When you strength train, you are asking your body to adapt to what is hopefully a periodized series of forces placed on it. You squat heavier progressively–you have to give your joints, muscles, and nervous system a chance to figure out what you’re asking of them and then adjust so they can handle your demands. If you don’t give yourself enough time to recover or quality of recovery (read: sleep and eating crazy amounts of protein–a lot of that being, in my case, chicken) from each progression into your lifting routine, you aren’t giving yourself adequate opportunity for adaptation.
Let’s say you do things right, train well, and recover responsibly. As you adapt, you’re still going to be sore and you’re still going to see some stuff happen to your body that could be called “trauma” by anyone who’s watched crime shows or fallen off their bike or tried to jump over a fire while drunk. I’ve never engaged in the latter two activities but I have witnessed the physical aftermath experienced by multiple friends who have. Yes, I have multiple friends who have tried to jump over fires while drunk.
So let’s explore what corporeal lifting-specific changes have occurred for me thus far:
See those arrows? Those point towards the calluses I have on my palms as a result of lifting weights for a while. The more you’re hanging from some bar (pull-ups, chin-ups) and doing stuff or hanging onto one (squat, deadlift, good morning, lunge, roughly 845 other exercises) and doing stuff, the more you’re going to develop these on your hands. Wearing gloves to prevent this from happening SUCKS and if you do so you land yourself in “goddamn wuss, what is wrong with you?” territory. Seriously. Unless you’re a hand model, you do not wear gloves while lifting. Got calluses? Deal with it.
2. Bruises/scrapes from deadlifting
I apologize for the paleness of my legs in this photograph. When you look away from your computer, be careful not to operate heavy machinery immediately because you will probably have some pretty serious retina burn. The bruises you see starkly against the retina-burn-inducing glow here are the result of deadlifting for the second time I have ever done so. I believe the bruises I had the first time might have been worse. Or this is a picture of the bruises from the first time. That said, it’s been about two months since I started deadlifting consistently and this no longer happens. I still get bruising and my shins still get roughed up, but it doesn’t look like this the next day anymore. Note: some people don’t bruise this easily. Some people actually bleed. When you deadlift, individual results may vary.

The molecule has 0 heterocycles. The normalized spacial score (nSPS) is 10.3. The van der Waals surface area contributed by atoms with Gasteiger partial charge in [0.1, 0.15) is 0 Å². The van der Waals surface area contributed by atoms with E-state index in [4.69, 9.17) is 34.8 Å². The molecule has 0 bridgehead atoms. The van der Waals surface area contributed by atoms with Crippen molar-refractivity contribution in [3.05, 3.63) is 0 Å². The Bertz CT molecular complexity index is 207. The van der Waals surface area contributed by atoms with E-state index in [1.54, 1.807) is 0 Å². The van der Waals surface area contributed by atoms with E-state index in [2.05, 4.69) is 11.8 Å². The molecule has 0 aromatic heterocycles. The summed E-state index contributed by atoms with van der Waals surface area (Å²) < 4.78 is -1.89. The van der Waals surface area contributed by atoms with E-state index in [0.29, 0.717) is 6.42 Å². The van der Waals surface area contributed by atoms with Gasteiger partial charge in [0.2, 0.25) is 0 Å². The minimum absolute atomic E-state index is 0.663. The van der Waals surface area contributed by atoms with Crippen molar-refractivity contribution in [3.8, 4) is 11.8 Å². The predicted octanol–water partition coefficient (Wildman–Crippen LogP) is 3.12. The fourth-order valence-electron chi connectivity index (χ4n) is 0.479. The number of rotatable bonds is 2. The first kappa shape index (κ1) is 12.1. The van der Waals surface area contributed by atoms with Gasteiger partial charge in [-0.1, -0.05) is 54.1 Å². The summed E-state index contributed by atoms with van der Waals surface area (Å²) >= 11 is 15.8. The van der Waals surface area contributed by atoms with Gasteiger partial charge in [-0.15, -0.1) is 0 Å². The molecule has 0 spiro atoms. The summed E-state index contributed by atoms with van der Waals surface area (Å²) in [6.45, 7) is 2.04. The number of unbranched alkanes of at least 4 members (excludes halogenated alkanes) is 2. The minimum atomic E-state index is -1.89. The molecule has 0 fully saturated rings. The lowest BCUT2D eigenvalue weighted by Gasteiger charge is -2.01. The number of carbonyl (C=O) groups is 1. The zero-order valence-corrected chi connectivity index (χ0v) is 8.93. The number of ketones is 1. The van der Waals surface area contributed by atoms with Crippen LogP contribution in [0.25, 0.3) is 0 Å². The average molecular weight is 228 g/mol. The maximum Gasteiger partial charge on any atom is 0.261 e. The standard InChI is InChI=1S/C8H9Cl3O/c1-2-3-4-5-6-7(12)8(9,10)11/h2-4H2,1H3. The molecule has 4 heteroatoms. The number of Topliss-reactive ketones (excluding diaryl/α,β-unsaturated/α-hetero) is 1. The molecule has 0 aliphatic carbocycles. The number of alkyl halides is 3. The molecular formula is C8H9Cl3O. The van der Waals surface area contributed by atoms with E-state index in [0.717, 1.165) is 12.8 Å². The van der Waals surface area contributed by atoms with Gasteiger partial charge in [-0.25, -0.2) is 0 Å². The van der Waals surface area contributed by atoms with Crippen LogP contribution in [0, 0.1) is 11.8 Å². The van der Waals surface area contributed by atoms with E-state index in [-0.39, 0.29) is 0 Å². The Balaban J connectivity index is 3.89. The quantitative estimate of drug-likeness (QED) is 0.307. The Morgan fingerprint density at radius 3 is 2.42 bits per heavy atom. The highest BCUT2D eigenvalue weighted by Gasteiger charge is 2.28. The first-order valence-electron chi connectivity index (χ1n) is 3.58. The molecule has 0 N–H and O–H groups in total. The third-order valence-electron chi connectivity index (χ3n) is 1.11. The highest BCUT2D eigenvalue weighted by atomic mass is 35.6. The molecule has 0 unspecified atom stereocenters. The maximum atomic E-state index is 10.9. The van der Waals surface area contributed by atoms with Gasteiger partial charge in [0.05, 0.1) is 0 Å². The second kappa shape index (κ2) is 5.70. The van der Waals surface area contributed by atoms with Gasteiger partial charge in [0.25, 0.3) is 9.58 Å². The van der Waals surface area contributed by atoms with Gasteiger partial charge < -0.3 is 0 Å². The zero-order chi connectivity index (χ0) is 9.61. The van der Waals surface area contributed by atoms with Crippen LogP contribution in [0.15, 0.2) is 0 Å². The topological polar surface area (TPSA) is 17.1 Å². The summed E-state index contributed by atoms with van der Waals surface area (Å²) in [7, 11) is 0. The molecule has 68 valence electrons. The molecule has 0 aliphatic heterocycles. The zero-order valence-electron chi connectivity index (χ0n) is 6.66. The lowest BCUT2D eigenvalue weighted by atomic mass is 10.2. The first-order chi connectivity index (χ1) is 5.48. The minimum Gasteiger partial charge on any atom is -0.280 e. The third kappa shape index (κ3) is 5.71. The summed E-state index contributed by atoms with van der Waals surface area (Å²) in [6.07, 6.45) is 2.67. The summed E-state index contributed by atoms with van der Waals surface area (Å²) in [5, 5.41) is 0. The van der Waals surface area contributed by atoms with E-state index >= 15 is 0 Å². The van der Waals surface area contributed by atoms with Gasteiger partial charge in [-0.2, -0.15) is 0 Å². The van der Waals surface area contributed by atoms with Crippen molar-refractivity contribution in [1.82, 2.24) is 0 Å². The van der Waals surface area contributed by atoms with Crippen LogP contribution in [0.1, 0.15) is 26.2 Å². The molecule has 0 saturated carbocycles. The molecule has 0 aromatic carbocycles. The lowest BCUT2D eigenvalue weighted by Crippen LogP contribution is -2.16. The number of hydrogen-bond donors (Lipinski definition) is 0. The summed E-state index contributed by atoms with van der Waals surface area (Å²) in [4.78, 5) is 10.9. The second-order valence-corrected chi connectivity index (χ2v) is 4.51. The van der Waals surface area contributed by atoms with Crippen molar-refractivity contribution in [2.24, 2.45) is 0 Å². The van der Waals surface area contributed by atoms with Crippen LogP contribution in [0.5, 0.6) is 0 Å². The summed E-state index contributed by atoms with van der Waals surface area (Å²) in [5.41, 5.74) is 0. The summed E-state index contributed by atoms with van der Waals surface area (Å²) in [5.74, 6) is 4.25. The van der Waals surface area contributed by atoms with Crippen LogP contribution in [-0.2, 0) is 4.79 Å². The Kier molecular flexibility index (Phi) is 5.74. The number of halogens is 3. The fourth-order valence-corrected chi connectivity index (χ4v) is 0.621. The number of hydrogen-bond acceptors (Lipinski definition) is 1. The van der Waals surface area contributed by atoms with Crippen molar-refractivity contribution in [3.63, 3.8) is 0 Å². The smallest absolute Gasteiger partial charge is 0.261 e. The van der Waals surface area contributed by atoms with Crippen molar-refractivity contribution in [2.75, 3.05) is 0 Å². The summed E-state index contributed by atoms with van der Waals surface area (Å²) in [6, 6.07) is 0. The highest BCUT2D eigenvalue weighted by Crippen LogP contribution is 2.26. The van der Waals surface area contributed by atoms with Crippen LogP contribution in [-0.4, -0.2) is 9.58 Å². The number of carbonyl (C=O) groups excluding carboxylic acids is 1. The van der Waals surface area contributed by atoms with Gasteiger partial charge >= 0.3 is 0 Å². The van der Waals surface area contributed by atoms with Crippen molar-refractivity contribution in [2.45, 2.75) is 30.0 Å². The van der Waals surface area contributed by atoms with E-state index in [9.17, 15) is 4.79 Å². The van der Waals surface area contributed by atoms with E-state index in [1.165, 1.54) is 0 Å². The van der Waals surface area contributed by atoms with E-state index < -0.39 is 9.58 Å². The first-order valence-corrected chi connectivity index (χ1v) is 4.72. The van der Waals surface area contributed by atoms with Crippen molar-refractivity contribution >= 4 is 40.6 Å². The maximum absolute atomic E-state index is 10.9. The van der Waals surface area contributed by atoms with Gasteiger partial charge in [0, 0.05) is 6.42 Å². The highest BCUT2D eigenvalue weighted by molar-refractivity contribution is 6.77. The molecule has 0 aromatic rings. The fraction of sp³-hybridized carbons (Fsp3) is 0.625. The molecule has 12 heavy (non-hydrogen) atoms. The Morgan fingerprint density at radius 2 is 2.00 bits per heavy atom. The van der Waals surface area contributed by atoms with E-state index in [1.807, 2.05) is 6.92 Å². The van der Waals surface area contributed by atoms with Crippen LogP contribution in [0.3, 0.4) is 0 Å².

Are we watching Jersey Shore here? Look at this jerk with her shirt lifted up. Alright, so this is both exhibitionism and me illustrating a point. If you do heavy compound lifts and eat reallllllly well (ie not crap/not a ton of alcohol), you can have a set of abs as a woman. Okay, I do some ab-specific exercises too (mine are slightly sore from the ab-wheel rollouts I did yesterday), but I maintain that one of the BEST ways to actually build your abdomen is to squat, deadlift, and a perform a host of other major lifts using good technique. Hell, you’re engaging your core when you do pull-ups, alright? So do those. Don’t get down on a floor mat and do some shitty little crunches after using the elliptical for 30 minutes. You will not build abdominal muscle with that routine, ok? Ok. I know no one who advocates this approach to attaining The Situation abs (yes, Jersey Shore references will be made for the next few weeks in this blog as I obsessively Netflix my way through the four seasons to be had on that site) is reading this blog.
You are reading it, though, so let’s discuss a little more this “gaining of muscles” via lifting, and specifically via powerlifting. Generation of muscle mass takes TIME, especially if you’re a woman. Want to see what I looked like five years ago? Sure you do. Prepare yourself:
So here’s me about five years ago weighing in at well under 100 lb. I’m not sure exactly what I weighed in this picture, but I’d be surprised if it was over 94. I used to be idiotically skinny. I was idiotically skinny probably up until about 2008 or 2009. I’ve been strength training in a relatively serious fashion for about two years and officially started training for powerlifting in April. I will go into my own transition from non-lifter to lifter more thoroughly in a future post, but have posted the above image and discussion to demonstrate how much time it has taken to dramatically shift my body and gain strength and muscle mass (as an aside, the latter does not necessarily indicate the former, also another topic for another post). If you’re just starting out with lifting, or want to, don’t get discouraged when you don’t have a new body in two months. Don’t get discouraged/wuss out when you’re bruised to hell in multiple areas and your hands are no longer smooth and pretty. This comes with lifting, and it’s actually kind of great. Being able to pull off an asshole The Situation impression with the help of your abdominal muscles in a club is kind of great too. I imagine it is, anyway. I don’t club, I live vicariously through Jersey Shore denizens who do.